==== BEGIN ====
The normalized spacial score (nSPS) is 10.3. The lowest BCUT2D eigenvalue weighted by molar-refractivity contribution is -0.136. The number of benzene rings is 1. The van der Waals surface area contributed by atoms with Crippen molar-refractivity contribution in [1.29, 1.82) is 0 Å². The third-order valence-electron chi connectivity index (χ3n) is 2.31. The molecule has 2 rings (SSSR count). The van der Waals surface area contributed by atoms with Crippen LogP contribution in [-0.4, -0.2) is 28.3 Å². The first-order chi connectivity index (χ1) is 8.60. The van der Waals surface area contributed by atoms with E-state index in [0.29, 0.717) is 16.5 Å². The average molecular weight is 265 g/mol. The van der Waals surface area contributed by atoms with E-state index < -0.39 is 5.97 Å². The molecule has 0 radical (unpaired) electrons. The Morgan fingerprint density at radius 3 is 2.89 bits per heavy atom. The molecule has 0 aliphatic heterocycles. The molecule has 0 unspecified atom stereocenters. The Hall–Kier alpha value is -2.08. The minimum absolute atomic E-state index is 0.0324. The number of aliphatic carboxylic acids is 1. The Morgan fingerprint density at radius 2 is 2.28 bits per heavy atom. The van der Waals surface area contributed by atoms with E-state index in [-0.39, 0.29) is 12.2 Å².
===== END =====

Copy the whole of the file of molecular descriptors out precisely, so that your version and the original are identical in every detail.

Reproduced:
The normalized spacial score (nSPS) is 10.3. The lowest BCUT2D eigenvalue weighted by molar-refractivity contribution is -0.136. The number of benzene rings is 1. The van der Waals surface area contributed by atoms with Crippen molar-refractivity contribution in [1.29, 1.82) is 0 Å². The third-order valence-electron chi connectivity index (χ3n) is 2.31. The molecule has 2 rings (SSSR count). The van der Waals surface area contributed by atoms with Crippen LogP contribution in [-0.4, -0.2) is 28.3 Å². The first-order chi connectivity index (χ1) is 8.60. The van der Waals surface area contributed by atoms with E-state index in [0.29, 0.717) is 16.5 Å². The average molecular weight is 265 g/mol. The van der Waals surface area contributed by atoms with E-state index < -0.39 is 5.97 Å². The molecule has 0 radical (unpaired) electrons. The Morgan fingerprint density at radius 3 is 2.89 bits per heavy atom. The molecule has 0 aliphatic heterocycles. The molecule has 0 unspecified atom stereocenters. The Hall–Kier alpha value is -2.08. The minimum absolute atomic E-state index is 0.0324. The number of aliphatic carboxylic acids is 1. The Morgan fingerprint density at radius 2 is 2.28 bits per heavy atom. The van der Waals surface area contributed by atoms with E-state index in [-0.39, 0.29) is 12.2 Å².